A recent spate of targeted denial of service attacks on organisations such as Spamhaus and Bitcoin serve as a reminder that such attacks are widely used. Denial of service is the best way to attempt to halt or slow key internet-based services by those with a motive to do so. Many IT managers probably look-on, shrug their shoulders and say, “why would they target us? We are not a high profile internet service.”
This may be so; however, recent Quocirca research has shown how reliant all organisations are now the internet to communicate with both customers and partners (free report here: Digital identities and the open business). This is a double-edged sword. Of course, the internet has become key to enabling high speed automated transactions for many businesses, but from an IT security perspective it also means that those who want to can more easily disrupt the activity of a given business for any number of reasons. This can have both tangible and intangible consequences, for example slowing/stopping business or damaging reputation.
Denial of service is just one vector of attack. Another recent Quocirca research report shows that many European businesses have been impacted by a range of other network related attacks. Often these are not aimed at service disruption or damaging reputation but the theft of personal and/or financial data, in particular that relating to payment cards (see free report here: The trouble heading for your business).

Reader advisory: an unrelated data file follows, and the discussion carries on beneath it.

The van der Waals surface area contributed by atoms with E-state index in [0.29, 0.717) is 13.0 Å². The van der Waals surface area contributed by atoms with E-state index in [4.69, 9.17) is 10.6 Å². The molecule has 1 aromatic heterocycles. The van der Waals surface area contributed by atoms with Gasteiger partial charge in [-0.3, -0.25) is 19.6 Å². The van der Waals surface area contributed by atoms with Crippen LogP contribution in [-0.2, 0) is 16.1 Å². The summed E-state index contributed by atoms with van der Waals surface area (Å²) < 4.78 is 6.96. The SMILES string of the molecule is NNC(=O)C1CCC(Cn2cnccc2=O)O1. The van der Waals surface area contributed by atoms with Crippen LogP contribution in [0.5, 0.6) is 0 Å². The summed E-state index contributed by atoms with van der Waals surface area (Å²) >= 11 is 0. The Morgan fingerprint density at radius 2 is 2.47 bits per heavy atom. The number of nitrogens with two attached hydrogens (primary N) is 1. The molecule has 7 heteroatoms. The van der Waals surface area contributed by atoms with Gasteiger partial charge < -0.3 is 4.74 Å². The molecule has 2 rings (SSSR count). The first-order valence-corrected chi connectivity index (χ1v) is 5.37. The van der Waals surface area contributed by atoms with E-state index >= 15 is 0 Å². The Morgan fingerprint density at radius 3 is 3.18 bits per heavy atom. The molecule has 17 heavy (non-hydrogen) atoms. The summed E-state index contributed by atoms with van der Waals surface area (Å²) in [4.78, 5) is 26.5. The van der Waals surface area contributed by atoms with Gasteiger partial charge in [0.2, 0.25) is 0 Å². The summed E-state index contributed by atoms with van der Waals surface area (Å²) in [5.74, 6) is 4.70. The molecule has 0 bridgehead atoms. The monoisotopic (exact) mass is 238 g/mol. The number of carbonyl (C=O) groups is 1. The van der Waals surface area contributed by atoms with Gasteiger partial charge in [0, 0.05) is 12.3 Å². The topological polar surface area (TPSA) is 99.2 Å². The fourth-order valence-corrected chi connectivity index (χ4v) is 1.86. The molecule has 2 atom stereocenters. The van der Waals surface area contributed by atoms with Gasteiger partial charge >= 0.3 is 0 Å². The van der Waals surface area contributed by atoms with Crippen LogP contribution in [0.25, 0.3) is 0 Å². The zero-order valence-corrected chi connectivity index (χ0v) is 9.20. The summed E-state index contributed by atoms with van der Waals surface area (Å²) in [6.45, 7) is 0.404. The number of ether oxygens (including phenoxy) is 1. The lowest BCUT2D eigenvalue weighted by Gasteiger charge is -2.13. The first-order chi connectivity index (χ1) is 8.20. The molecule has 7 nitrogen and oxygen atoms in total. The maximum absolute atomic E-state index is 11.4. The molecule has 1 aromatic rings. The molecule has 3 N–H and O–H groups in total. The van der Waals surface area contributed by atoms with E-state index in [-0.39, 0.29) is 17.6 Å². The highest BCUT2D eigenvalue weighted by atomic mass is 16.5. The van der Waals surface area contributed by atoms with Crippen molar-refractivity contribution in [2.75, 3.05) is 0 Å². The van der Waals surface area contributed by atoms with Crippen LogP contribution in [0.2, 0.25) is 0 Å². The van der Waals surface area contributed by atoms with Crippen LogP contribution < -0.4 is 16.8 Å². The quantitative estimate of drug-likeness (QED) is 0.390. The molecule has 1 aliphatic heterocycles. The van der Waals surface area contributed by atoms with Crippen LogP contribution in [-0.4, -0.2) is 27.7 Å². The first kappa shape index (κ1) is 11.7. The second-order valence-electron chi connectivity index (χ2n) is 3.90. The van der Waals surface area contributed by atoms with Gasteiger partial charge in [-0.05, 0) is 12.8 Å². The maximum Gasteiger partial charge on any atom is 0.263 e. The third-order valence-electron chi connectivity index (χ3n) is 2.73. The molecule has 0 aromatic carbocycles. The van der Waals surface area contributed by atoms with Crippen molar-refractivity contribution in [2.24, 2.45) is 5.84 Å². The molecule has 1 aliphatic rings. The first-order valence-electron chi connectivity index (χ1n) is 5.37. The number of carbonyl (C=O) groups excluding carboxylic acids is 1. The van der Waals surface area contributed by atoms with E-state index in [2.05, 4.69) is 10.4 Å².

'Low profile' businesses that do not deal much with personal data may still feel they are unlikely to be targeted. Don’t be so sure. Quocirca was talking with a small engineering firm the other day that was of just such a view. Later in the conversation it said it would be bidding for some work on the proposed controversial High Speed-2 (HS2) rail link. Hacktivists see small suppliers working on such projects as weak links and targeting them as a way of undermining the overall project. Any organisation can unexpectedly become a target.
There is a growing awareness of the dangers of both cybercrime and hacktivism shown by Quocirca’s recent research. Organisations are starting to invest in the defence measures necessary to defend themselves. This includes better understanding what is happening on the networks they rely on, especially as the formal network edge has dissolved in to a virtual perimeter that cannot be policed using traditional measures such as firewalls and intrusion prevention systems (IPS).
How European business are going about this and the degree of success they are having will be the subject of a webinar Wednesday April 17th titled 'It’s time for a new perimeter – protecting your IT infrastructure from malicious attacks' hosted by network defence specialist Corero; for more information and to register click here.